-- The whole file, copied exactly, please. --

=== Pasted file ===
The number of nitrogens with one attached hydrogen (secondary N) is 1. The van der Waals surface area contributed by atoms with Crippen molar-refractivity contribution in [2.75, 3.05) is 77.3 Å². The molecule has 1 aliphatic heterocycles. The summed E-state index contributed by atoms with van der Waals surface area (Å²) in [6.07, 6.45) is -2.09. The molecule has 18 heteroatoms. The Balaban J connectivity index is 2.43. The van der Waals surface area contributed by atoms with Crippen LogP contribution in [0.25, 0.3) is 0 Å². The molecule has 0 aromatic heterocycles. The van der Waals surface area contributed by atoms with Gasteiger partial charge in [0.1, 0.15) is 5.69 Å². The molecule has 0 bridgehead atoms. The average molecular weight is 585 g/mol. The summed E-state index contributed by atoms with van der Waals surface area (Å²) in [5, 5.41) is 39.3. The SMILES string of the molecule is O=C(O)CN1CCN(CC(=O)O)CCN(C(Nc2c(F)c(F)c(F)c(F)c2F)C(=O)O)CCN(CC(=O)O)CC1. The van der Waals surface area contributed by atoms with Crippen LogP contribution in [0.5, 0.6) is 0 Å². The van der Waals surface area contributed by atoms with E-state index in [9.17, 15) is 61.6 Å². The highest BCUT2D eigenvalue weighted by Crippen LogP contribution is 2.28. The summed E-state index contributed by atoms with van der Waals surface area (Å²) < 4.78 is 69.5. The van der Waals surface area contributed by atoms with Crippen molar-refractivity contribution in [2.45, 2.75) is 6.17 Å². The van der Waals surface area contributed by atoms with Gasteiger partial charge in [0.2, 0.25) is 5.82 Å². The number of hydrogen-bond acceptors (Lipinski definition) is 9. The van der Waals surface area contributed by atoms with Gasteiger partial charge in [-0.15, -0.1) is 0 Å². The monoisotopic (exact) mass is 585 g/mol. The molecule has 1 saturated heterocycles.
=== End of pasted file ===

The number of nitrogens with one attached hydrogen (secondary N) is 1. The van der Waals surface area contributed by atoms with Crippen molar-refractivity contribution in [2.75, 3.05) is 77.3 Å². The molecule has 1 aliphatic heterocycles. The summed E-state index contributed by atoms with van der Waals surface area (Å²) in [6.07, 6.45) is -2.09. The molecule has 18 heteroatoms. The Balaban J connectivity index is 2.43. The van der Waals surface area contributed by atoms with Crippen LogP contribution in [0.25, 0.3) is 0 Å². The molecule has 0 aromatic heterocycles. The van der Waals surface area contributed by atoms with Gasteiger partial charge in [0.1, 0.15) is 5.69 Å². The molecule has 0 bridgehead atoms. The average molecular weight is 585 g/mol. The summed E-state index contributed by atoms with van der Waals surface area (Å²) in [5, 5.41) is 39.3. The SMILES string of the molecule is O=C(O)CN1CCN(CC(=O)O)CCN(C(Nc2c(F)c(F)c(F)c(F)c2F)C(=O)O)CCN(CC(=O)O)CC1. The van der Waals surface area contributed by atoms with Crippen LogP contribution in [0.5, 0.6) is 0 Å². The van der Waals surface area contributed by atoms with E-state index in [9.17, 15) is 61.6 Å². The highest BCUT2D eigenvalue weighted by Crippen LogP contribution is 2.28. The summed E-state index contributed by atoms with van der Waals surface area (Å²) < 4.78 is 69.5. The van der Waals surface area contributed by atoms with Crippen molar-refractivity contribution in [2.45, 2.75) is 6.17 Å². The van der Waals surface area contributed by atoms with Gasteiger partial charge in [0.2, 0.25) is 5.82 Å². The number of hydrogen-bond acceptors (Lipinski definition) is 9. The van der Waals surface area contributed by atoms with Gasteiger partial charge in [-0.15, -0.1) is 0 Å². The monoisotopic (exact) mass is 585 g/mol. The molecule has 1 saturated heterocycles.